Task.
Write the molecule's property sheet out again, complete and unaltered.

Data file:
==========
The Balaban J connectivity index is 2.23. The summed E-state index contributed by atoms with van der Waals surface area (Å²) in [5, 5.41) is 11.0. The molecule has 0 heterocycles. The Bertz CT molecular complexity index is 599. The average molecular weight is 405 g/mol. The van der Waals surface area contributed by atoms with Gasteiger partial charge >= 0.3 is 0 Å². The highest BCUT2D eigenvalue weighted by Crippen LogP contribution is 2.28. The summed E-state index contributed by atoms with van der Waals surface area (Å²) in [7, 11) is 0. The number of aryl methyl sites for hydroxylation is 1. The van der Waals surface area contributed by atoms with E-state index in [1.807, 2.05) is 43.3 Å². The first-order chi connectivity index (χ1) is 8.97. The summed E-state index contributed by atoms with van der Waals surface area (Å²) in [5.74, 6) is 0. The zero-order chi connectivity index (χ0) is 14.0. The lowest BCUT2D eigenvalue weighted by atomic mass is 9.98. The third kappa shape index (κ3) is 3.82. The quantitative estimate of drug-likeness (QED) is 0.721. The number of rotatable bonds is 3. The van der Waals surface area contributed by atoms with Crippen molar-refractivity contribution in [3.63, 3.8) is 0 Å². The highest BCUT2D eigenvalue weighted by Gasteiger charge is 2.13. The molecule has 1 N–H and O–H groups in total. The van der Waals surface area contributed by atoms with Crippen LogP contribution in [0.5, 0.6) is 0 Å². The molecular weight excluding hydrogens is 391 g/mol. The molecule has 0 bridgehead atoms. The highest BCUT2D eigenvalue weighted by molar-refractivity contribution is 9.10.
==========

The Balaban J connectivity index is 2.23. The summed E-state index contributed by atoms with van der Waals surface area (Å²) in [5, 5.41) is 11.0. The molecule has 0 heterocycles. The Bertz CT molecular complexity index is 599. The average molecular weight is 405 g/mol. The van der Waals surface area contributed by atoms with Gasteiger partial charge >= 0.3 is 0 Å². The highest BCUT2D eigenvalue weighted by Crippen LogP contribution is 2.28. The summed E-state index contributed by atoms with van der Waals surface area (Å²) in [7, 11) is 0. The number of aryl methyl sites for hydroxylation is 1. The van der Waals surface area contributed by atoms with E-state index in [1.807, 2.05) is 43.3 Å². The first-order chi connectivity index (χ1) is 8.97. The summed E-state index contributed by atoms with van der Waals surface area (Å²) in [5.74, 6) is 0. The zero-order chi connectivity index (χ0) is 14.0. The lowest BCUT2D eigenvalue weighted by atomic mass is 9.98. The third kappa shape index (κ3) is 3.82. The quantitative estimate of drug-likeness (QED) is 0.721. The number of rotatable bonds is 3. The van der Waals surface area contributed by atoms with Crippen molar-refractivity contribution in [3.63, 3.8) is 0 Å². The highest BCUT2D eigenvalue weighted by Gasteiger charge is 2.13. The molecule has 1 N–H and O–H groups in total. The van der Waals surface area contributed by atoms with Crippen LogP contribution in [0.5, 0.6) is 0 Å². The molecular weight excluding hydrogens is 391 g/mol. The molecule has 0 bridgehead atoms. The highest BCUT2D eigenvalue weighted by molar-refractivity contribution is 9.10.